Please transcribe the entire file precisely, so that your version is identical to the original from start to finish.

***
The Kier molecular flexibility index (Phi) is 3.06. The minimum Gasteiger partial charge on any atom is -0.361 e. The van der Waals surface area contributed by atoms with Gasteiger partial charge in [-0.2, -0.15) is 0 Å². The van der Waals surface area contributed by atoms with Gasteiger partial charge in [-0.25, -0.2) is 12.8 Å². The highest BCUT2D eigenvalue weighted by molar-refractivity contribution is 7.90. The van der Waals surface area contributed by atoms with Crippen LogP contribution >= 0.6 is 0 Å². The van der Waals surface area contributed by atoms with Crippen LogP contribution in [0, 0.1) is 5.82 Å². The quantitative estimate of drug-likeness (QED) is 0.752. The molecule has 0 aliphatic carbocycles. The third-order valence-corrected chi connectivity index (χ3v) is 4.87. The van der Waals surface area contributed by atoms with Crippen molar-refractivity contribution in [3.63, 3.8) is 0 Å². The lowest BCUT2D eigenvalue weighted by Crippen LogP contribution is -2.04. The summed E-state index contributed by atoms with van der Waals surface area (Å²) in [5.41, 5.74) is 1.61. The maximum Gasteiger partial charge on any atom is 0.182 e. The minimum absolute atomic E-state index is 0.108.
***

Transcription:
The Kier molecular flexibility index (Phi) is 3.06. The minimum Gasteiger partial charge on any atom is -0.361 e. The van der Waals surface area contributed by atoms with Gasteiger partial charge in [-0.2, -0.15) is 0 Å². The van der Waals surface area contributed by atoms with Gasteiger partial charge in [-0.25, -0.2) is 12.8 Å². The highest BCUT2D eigenvalue weighted by molar-refractivity contribution is 7.90. The van der Waals surface area contributed by atoms with Crippen LogP contribution >= 0.6 is 0 Å². The van der Waals surface area contributed by atoms with Crippen LogP contribution in [0, 0.1) is 5.82 Å². The quantitative estimate of drug-likeness (QED) is 0.752. The molecule has 0 aliphatic carbocycles. The third-order valence-corrected chi connectivity index (χ3v) is 4.87. The van der Waals surface area contributed by atoms with Crippen molar-refractivity contribution in [3.63, 3.8) is 0 Å². The lowest BCUT2D eigenvalue weighted by Crippen LogP contribution is -2.04. The summed E-state index contributed by atoms with van der Waals surface area (Å²) in [5.41, 5.74) is 1.61. The maximum Gasteiger partial charge on any atom is 0.182 e. The minimum absolute atomic E-state index is 0.108.